Bangladesh Assessment 2008
On January 23, 2008, Bangladesh Chief Advisor Fakhruddin Ahmed, speaking at the World Economic Forum in Davos, Switzerland, minced no words in elaborating the achievements of the Interim Administration. While underlining the promise to hold the much-awaited Parliamentary elections in December 2008, Ahmed indicated that the tenure of his administration had been peaceful and comforting for each Bangladeshi. "Not a single bullet was fired, not a single bomb went off during this Government," he declared. The Chief Advisor, however, failed to mention his Government’s inability to dispel the pervasive sense of popular unease rooted in political uncertainty and poor economic condition that constantly threatens to undermine the sense of peace and tranquillity in this country of 150 millions.
Clearly, however, elements of the Islamist militancy that grew in the country under active political patronage under the preceding regimes, appeared to have been negotiated rather well by the Interim Government. Ahmed’s regime has successfully targeted the vast network of the Jama’atul Mujahideen Bangladesh (JMB) and its affiliate, the Jagrata Muslim Janata Bangladesh (JMJB), a task that appeared to have been deliberately left unfinished by the previous Bangladesh Nationalist Party (BNP)-led regime. The execution of the top JMB-JMJB leadership on March 30, 2007, was the high point of the Government’s measures against Islamist radicalism. In the early hours on that day, the outfit’s chief Abdur Rahman and second-in-command, Siddiqul Islam alias Bangla Bhai, Majlish-e-Shura (the highest decision-making body) members Abdul Awal, Khaled Saifullah and Ataur Rahman Sunny, and suicide squad member Iftekhar Hasan Al-Mamun, were hanged in different prisons. On March 4, 2007, President Iajuddin Ahmed had rejected the mercy petitions of the six leaders, who had been arrested in 2006. While the hurried execution, about two weeks before the anticipated days, did send a strong message to the surviving cadres and over-ground workers of the outfit, the Government’s step was also interpreted in informed circles as a move that failed to unravel the dynamics underlying the group’s dramatic rise. The Government had, in fact, barred the Press from talking to these militants and even the Court proceedings had been held in camera. As the leaders of the JMB walked to the gallows, the curtain fell on the forces that had catapulted a small gang of Islamists to a level where it had dared to coordinate and execute a simultaneous nation-wide series of bombings in 63 of the country’s 64 Districts, and to openly flaunt its nexus with al Qaeda.
Since the execution of the JMB leaders, over a hundred of JMB cadres, mostly lower-rung activists have been arrested from various parts of the country. The group’s backbone has been broken as a result of this neutralisation process. Intelligence reports did suggest a possible mutation of the JMB into gangs such as the Allahr Dal (Allah’s Group), Jamal-al-Jadid (New Glory) and the Jadid al Qaeda (The New Base). On May 1, three explosions at the main railway stations in Dhaka, the southern port of Chittagong and the northeastern city of Sylhet brought back memories of the country-wide explosions on August 17, 2005. However, as in the previous serial blasts, the explosives used remained low-grade and were visibly not intended to kill. The hitherto unknown outfit Jadid al Qaeda (JaQ) claimed responsibility for the attack, in which a lone person was injured. Between May and June 2007, this group went on to plant seven explosives at the Rajshahi University of Engineering and Technology (RUET), all of which were recovered before their detonation. Subsequently, a few cadres of the JaQ, including Abul Hossain Tutul, who had allegedly planted the explosives at RUET were arrested. Activities of the new Islamist groups thereafter remained limited to issuing Press statements threatening to carry out attacks. None of these threats was, however, translated into action.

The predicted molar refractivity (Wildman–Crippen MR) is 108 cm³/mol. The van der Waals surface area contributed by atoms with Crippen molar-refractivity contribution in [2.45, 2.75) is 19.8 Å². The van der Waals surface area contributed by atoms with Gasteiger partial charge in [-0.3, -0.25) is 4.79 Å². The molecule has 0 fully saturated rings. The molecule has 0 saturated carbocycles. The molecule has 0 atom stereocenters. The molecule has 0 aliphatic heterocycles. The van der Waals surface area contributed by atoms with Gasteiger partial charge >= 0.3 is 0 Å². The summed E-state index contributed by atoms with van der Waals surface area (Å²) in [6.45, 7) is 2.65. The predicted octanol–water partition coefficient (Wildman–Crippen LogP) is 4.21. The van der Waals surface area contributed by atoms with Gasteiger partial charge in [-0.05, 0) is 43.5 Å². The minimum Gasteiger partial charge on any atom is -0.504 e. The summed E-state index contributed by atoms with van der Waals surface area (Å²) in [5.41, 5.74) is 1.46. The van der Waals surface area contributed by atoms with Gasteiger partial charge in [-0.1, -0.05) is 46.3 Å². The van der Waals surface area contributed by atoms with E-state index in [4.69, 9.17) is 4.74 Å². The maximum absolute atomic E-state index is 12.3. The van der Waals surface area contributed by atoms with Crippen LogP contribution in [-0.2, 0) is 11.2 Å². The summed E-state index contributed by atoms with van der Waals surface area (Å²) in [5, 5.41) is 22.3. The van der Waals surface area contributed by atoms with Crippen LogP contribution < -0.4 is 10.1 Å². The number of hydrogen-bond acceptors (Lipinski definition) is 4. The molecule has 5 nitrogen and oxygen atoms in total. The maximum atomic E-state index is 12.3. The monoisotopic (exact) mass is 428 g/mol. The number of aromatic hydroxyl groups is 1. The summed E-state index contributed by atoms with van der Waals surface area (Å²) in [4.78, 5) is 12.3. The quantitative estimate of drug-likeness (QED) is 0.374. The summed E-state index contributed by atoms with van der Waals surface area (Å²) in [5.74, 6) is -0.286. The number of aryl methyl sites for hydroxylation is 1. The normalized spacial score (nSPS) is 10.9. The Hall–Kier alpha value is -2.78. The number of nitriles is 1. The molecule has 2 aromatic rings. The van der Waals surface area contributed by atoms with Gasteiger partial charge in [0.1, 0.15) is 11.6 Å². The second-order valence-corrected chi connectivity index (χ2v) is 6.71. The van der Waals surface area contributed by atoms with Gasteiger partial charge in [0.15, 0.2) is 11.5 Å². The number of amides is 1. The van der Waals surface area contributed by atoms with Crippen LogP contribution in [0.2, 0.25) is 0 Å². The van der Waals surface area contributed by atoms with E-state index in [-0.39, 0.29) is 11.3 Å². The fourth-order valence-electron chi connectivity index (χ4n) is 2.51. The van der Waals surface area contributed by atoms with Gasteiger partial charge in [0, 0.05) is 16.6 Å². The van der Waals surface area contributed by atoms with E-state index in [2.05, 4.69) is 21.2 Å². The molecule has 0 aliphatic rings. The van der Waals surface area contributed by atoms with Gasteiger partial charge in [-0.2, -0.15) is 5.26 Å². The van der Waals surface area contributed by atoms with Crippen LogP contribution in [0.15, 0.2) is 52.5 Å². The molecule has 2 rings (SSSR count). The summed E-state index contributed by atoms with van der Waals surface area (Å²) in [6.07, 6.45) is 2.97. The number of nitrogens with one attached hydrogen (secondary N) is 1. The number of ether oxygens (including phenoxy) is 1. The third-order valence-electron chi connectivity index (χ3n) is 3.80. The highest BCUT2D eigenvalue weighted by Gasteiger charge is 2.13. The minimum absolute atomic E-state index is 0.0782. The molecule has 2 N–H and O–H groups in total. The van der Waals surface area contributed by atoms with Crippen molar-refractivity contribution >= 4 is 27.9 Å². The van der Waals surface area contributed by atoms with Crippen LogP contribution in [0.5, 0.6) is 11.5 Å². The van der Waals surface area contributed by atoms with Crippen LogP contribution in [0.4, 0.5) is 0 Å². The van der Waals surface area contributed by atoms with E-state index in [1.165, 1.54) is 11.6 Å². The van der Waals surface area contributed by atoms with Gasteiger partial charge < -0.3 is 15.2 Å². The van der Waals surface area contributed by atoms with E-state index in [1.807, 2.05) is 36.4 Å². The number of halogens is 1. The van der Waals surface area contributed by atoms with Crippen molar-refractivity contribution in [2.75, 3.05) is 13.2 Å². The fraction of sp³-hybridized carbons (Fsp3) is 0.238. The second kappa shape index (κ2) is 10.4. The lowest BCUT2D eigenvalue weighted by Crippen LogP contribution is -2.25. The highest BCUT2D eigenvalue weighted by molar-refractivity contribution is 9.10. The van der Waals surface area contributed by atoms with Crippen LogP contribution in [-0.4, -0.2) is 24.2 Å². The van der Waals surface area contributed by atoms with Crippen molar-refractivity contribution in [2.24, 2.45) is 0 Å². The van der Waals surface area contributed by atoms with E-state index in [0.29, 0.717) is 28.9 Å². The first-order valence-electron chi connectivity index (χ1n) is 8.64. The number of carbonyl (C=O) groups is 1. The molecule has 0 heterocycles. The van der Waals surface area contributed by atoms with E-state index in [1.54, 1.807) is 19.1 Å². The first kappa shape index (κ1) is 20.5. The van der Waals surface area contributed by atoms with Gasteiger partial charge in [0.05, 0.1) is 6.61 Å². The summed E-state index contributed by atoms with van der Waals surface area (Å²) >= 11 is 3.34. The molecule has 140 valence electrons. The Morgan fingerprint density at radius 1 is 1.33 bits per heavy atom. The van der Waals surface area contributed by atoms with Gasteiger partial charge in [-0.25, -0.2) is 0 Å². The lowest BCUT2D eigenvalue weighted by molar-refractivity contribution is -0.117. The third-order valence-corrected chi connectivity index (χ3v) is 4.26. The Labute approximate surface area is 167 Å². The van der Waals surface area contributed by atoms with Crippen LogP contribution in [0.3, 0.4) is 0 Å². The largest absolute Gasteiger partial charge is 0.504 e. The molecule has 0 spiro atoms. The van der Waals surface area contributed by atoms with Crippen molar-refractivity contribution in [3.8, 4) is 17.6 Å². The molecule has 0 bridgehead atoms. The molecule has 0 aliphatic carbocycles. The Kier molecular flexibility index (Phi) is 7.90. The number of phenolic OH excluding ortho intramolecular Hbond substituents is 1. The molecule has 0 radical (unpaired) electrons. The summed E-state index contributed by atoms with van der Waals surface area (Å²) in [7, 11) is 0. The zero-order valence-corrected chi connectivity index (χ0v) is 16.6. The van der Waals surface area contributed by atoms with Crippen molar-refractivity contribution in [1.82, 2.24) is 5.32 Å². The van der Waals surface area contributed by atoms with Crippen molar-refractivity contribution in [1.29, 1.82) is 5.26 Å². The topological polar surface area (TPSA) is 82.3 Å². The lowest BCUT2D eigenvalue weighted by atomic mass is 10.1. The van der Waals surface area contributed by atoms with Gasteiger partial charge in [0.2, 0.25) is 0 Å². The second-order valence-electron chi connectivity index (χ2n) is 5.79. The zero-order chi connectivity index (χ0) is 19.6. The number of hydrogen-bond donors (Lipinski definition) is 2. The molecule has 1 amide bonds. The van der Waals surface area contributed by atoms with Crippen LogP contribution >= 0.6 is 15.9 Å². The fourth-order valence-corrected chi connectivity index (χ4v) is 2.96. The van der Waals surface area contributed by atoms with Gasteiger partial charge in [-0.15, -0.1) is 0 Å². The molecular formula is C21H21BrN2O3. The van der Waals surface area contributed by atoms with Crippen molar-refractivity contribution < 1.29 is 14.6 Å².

While international pressure and the shock of the August 2005 serial bombings had forced the erstwhile BNP regime to initiate action against the JMB-JMJB combine after the country-wide attacks, the Harkat-ul Jihad-i Islami Bangladesh (HuJI-B) remained outside the scope of official action. Except for the October 1, 2005, arrest of its ‘operations commander’ Mufti Abdul Hannan, none of HuJI-B’s functionaries were apprehended by the law-enforcement agencies. It is useful to recall that HuJI-B has been involved in a number of recent terrorist incidents in India, has deep linkages with terrorist organizations based in Pakistan, including al Qaeda, is believed to constitute a significant international terrorist threat, and figures in the US State Department’s list of ‘other terrorist groups’. Towards the end of 2007, however, the Interim Government appeared to have initiated some action against this group as well. On October 28 and 29, nine suspected HuJI-B militants were arrested from Narsingdi, Jhenidah, Magura, Khulna and Dhaka along with 60 kilograms of explosives, 16 grenades, rifles, handguns, various equipment and ammunition. Whether the arrest was a result of the Interim government’s attempt at pursuing the outfit or a mere accident, however, remained unclear, and it is notable that the regime is yet to act with a firmness comparable to that shown in the case of the JMB-JMJB, against the HUJI-B leadership.